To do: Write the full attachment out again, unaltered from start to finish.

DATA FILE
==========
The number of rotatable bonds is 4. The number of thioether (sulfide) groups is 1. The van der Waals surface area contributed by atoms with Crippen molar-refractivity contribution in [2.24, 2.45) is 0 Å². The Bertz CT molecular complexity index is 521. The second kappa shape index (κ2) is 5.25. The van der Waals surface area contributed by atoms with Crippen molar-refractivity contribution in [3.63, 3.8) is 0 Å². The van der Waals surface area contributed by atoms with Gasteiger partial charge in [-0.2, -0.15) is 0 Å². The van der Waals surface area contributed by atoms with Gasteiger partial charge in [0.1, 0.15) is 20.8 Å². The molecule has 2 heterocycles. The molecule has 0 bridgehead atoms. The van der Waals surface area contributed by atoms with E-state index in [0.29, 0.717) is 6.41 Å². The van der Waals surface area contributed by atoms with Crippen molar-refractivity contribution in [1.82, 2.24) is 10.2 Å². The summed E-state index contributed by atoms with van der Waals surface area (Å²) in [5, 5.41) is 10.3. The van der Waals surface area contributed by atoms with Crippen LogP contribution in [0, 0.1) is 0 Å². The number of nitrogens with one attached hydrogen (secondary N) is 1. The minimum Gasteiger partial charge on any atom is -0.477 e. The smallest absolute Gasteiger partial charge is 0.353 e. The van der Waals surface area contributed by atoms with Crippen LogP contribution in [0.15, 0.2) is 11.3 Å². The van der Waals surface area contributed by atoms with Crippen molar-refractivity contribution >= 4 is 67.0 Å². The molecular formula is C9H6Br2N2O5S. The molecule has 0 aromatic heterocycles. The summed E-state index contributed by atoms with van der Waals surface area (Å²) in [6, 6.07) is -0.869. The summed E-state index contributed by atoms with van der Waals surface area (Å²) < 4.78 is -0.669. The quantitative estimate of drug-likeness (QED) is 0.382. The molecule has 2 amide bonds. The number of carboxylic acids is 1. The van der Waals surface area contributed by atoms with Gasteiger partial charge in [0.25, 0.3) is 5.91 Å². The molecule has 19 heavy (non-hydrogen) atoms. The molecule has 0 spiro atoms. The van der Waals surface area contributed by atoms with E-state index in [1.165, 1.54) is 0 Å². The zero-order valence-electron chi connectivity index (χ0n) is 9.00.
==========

The number of rotatable bonds is 4. The number of thioether (sulfide) groups is 1. The van der Waals surface area contributed by atoms with Crippen molar-refractivity contribution in [2.24, 2.45) is 0 Å². The Bertz CT molecular complexity index is 521. The second kappa shape index (κ2) is 5.25. The van der Waals surface area contributed by atoms with Crippen molar-refractivity contribution in [3.63, 3.8) is 0 Å². The van der Waals surface area contributed by atoms with Gasteiger partial charge in [-0.2, -0.15) is 0 Å². The van der Waals surface area contributed by atoms with Gasteiger partial charge in [0.1, 0.15) is 20.8 Å². The molecule has 2 heterocycles. The molecule has 0 bridgehead atoms. The van der Waals surface area contributed by atoms with E-state index in [0.29, 0.717) is 6.41 Å². The van der Waals surface area contributed by atoms with Crippen molar-refractivity contribution in [1.82, 2.24) is 10.2 Å². The summed E-state index contributed by atoms with van der Waals surface area (Å²) in [5, 5.41) is 10.3. The van der Waals surface area contributed by atoms with Crippen LogP contribution in [0, 0.1) is 0 Å². The number of nitrogens with one attached hydrogen (secondary N) is 1. The minimum Gasteiger partial charge on any atom is -0.477 e. The smallest absolute Gasteiger partial charge is 0.353 e. The van der Waals surface area contributed by atoms with Crippen LogP contribution in [0.15, 0.2) is 11.3 Å². The van der Waals surface area contributed by atoms with Crippen molar-refractivity contribution >= 4 is 67.0 Å². The molecular formula is C9H6Br2N2O5S. The molecule has 0 aromatic heterocycles. The summed E-state index contributed by atoms with van der Waals surface area (Å²) in [6, 6.07) is -0.869. The summed E-state index contributed by atoms with van der Waals surface area (Å²) < 4.78 is -0.669. The quantitative estimate of drug-likeness (QED) is 0.382. The molecule has 2 amide bonds. The number of carboxylic acids is 1. The van der Waals surface area contributed by atoms with Gasteiger partial charge in [0.25, 0.3) is 5.91 Å². The molecule has 19 heavy (non-hydrogen) atoms. The molecule has 0 spiro atoms. The van der Waals surface area contributed by atoms with E-state index in [1.165, 1.54) is 0 Å². The zero-order valence-electron chi connectivity index (χ0n) is 9.00.